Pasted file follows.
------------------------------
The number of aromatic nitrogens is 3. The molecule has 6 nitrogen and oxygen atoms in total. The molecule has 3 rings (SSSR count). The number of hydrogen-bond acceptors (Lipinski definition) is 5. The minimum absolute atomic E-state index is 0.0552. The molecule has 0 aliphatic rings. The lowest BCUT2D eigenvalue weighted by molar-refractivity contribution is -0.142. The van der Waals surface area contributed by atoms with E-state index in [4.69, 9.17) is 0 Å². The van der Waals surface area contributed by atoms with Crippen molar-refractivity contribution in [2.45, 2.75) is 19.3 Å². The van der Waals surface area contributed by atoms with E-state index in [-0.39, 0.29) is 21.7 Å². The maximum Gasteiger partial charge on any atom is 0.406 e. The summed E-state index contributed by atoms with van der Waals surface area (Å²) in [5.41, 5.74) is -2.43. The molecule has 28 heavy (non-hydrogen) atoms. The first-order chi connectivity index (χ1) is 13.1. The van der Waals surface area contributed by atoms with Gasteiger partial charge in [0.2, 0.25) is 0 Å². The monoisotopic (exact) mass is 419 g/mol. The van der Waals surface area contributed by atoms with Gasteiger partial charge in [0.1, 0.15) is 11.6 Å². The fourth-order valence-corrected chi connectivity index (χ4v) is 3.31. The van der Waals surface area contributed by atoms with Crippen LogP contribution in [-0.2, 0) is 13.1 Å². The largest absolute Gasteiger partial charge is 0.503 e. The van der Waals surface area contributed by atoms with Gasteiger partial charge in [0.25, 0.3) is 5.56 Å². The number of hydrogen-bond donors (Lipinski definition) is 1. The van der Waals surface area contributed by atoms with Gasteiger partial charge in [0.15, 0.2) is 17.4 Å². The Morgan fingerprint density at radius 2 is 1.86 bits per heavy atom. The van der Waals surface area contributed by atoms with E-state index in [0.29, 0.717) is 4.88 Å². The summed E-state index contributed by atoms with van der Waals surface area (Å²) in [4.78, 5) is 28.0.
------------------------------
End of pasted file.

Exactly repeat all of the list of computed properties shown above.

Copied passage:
The number of aromatic nitrogens is 3. The molecule has 6 nitrogen and oxygen atoms in total. The molecule has 3 rings (SSSR count). The number of hydrogen-bond acceptors (Lipinski definition) is 5. The minimum absolute atomic E-state index is 0.0552. The molecule has 0 aliphatic rings. The lowest BCUT2D eigenvalue weighted by molar-refractivity contribution is -0.142. The van der Waals surface area contributed by atoms with E-state index in [4.69, 9.17) is 0 Å². The van der Waals surface area contributed by atoms with Crippen molar-refractivity contribution in [2.45, 2.75) is 19.3 Å². The van der Waals surface area contributed by atoms with E-state index in [-0.39, 0.29) is 21.7 Å². The maximum Gasteiger partial charge on any atom is 0.406 e. The summed E-state index contributed by atoms with van der Waals surface area (Å²) in [5.41, 5.74) is -2.43. The molecule has 28 heavy (non-hydrogen) atoms. The first-order chi connectivity index (χ1) is 13.1. The van der Waals surface area contributed by atoms with Gasteiger partial charge in [0.2, 0.25) is 0 Å². The monoisotopic (exact) mass is 419 g/mol. The van der Waals surface area contributed by atoms with Gasteiger partial charge in [0.1, 0.15) is 11.6 Å². The fourth-order valence-corrected chi connectivity index (χ4v) is 3.31. The van der Waals surface area contributed by atoms with Crippen LogP contribution in [-0.2, 0) is 13.1 Å². The largest absolute Gasteiger partial charge is 0.503 e. The van der Waals surface area contributed by atoms with Gasteiger partial charge in [0.25, 0.3) is 5.56 Å². The number of hydrogen-bond donors (Lipinski definition) is 1. The van der Waals surface area contributed by atoms with Gasteiger partial charge in [0.15, 0.2) is 17.4 Å². The Morgan fingerprint density at radius 2 is 1.86 bits per heavy atom. The van der Waals surface area contributed by atoms with E-state index in [0.29, 0.717) is 4.88 Å². The summed E-state index contributed by atoms with van der Waals surface area (Å²) in [4.78, 5) is 28.0.